Over the course of her career, Elizabeth Robertson has pursued innovative scholarship that investigates the overlapping domains of medieval philosophy, literature, and gender studies. This collection of essays, dedicated to her work, examines gender as a construct of language, a mode of embodiment, and a critical framework for thinking about the past. Its eleven contributors approach the figure of the gendered body in medieval English writing along several axes: poetic, philosophical, material-textual, and historical. The volume focuses on the ways that the medieval body becomes a site of inquiry and agency, whether in the form of the idealized feminine body of secular and religious lyric, the sexually permissive and permeable body of fabliau, or the intercessory body of religious devotional writing. The essays span a broad range of medieval literary works, from the lais of Marie de France to Pearl to Piers Plowman and the poetry of Geoffrey Chaucer, and a broad range of methodological approaches, from philosophy to affect and manuscript studies. Taken together, they celebrate the scholarly career of Elizabeth Robertson while also presenting a coherent and multifaceted investigation of the intersections of gender and medieval literary practice.
Jennifer Jahner is professor of English at Caltech.
Ingrid Nelson is associate professor of English at Amherst College.
Introduction: The Form of Thought
Jennifer Jahner (Caltech) and Ingrid Nelson (Amherst College)
Part 1: Form and Knowing
Jamie Taylor (Bryn Mawr College)
Stephanie Trigg (University of Melbourne)
Robert Pasnau (University of Colorado, Boulder)
Kate Crassons (Lehigh University)
Part 2: Material Poetics
Amy N. Vines (University of North Carolina, Greensboro)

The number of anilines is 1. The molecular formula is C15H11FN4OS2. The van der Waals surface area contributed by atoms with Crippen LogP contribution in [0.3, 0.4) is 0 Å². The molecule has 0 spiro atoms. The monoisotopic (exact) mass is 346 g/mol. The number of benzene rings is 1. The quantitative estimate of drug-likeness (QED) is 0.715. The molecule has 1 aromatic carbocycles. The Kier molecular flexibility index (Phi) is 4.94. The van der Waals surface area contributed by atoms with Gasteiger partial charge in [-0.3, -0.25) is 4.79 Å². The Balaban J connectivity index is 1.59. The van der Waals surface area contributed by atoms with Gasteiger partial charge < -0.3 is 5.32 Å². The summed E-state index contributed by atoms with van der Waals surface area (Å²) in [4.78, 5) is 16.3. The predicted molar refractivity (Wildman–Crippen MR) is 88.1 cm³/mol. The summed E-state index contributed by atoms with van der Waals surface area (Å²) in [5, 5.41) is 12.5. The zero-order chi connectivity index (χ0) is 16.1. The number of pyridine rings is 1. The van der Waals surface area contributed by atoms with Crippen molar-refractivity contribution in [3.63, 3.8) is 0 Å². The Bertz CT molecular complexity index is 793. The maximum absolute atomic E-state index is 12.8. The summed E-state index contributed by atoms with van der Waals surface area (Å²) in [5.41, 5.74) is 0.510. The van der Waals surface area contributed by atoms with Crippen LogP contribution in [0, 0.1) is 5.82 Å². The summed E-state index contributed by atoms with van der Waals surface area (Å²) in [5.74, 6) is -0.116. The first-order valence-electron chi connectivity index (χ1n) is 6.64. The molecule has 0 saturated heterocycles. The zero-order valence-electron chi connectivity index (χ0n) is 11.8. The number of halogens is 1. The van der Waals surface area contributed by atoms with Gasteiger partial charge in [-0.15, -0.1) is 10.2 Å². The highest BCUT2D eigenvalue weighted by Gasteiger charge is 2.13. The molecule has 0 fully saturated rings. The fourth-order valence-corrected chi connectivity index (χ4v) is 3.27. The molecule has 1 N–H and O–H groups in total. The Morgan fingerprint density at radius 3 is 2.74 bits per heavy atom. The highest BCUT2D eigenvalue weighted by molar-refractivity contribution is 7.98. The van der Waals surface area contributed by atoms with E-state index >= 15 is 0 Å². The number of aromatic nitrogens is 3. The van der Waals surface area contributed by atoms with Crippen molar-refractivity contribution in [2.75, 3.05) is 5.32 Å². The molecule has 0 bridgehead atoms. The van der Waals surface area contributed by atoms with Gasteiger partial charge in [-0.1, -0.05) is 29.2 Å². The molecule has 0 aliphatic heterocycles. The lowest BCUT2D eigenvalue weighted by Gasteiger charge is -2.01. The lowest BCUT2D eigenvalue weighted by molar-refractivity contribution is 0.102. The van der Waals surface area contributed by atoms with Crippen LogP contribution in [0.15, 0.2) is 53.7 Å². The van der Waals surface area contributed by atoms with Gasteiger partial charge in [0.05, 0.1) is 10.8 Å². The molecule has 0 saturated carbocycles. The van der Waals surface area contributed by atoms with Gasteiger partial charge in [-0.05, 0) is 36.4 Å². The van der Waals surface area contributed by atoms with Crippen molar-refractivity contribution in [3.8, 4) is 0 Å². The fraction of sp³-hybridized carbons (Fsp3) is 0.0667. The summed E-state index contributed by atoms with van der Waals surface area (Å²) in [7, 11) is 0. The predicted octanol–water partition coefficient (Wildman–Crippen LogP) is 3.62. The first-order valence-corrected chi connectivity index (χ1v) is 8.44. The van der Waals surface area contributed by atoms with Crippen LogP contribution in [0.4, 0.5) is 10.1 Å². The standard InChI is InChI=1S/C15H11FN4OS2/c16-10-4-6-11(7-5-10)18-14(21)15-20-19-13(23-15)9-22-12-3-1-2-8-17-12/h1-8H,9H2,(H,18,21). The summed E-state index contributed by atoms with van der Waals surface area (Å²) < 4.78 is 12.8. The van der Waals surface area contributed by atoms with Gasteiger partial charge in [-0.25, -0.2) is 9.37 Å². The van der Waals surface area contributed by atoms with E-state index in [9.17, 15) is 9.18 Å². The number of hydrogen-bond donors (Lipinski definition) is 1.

Julia Boffey (Queen Mary University) and A.S.G. Edwards (University of Kent)
Ad Putter (University of Bristol)
Part 3: Historicizing Gender
Roberta Krueger (Hamilton College)
C. David Benson (University of Connecticut, Storrs, emeritus) and Pamela J. Benson (University of Connecticut, Storrs, emerita)
James Simpson (Harvard University)
While celebrating Elizabeth Robertson’s long and distinguished body of scholarship, this volume affirms that debts to another’s critical arguments can in the best circumstances lead to new and refreshing insights. With considerations of acrostics and ballads, and in treatments that include authors such as John Clanvowe, Margery Kempe, and Marie de France, chapters show how form enables different kinds of embodiment, and how gender conditions expectations for various genres and/or authors. For its intellectual originality and critical generosity, this volume will be a mainstay of late Middle English literary studies.
This essay collection offers a fitting tribute to topics and passions that have animated Beth Robertson’s scholarship over the course of her career, including poetic form, gender and history, material culture, embodied cognition, and the philosophical dimensions of will and consent. Covering wide-ranging topics from ethics and knowledge, to medieval debates about voluntarism, to the Wife of Bath’s “not-yet” text, the essays in this volume expand on Robertson’s work to chart future directions in Medieval Studies.
The value of Beth Robertson’s work in medieval English literary studies is incalculable, as are her trailblazing impact and influence as a founding member of the Society for Medieval Feminist Scholarship. This collection of essays pays due homage to Robertson’s formidable and broad range of scholarship and intellectual interests while also showcasing the new directions she has led others to pursue in literary forms, genres, and history. This excellent book is both a significant scholarly contribution in its own right and a worthy tribute to an extraordinary scholar and mentor.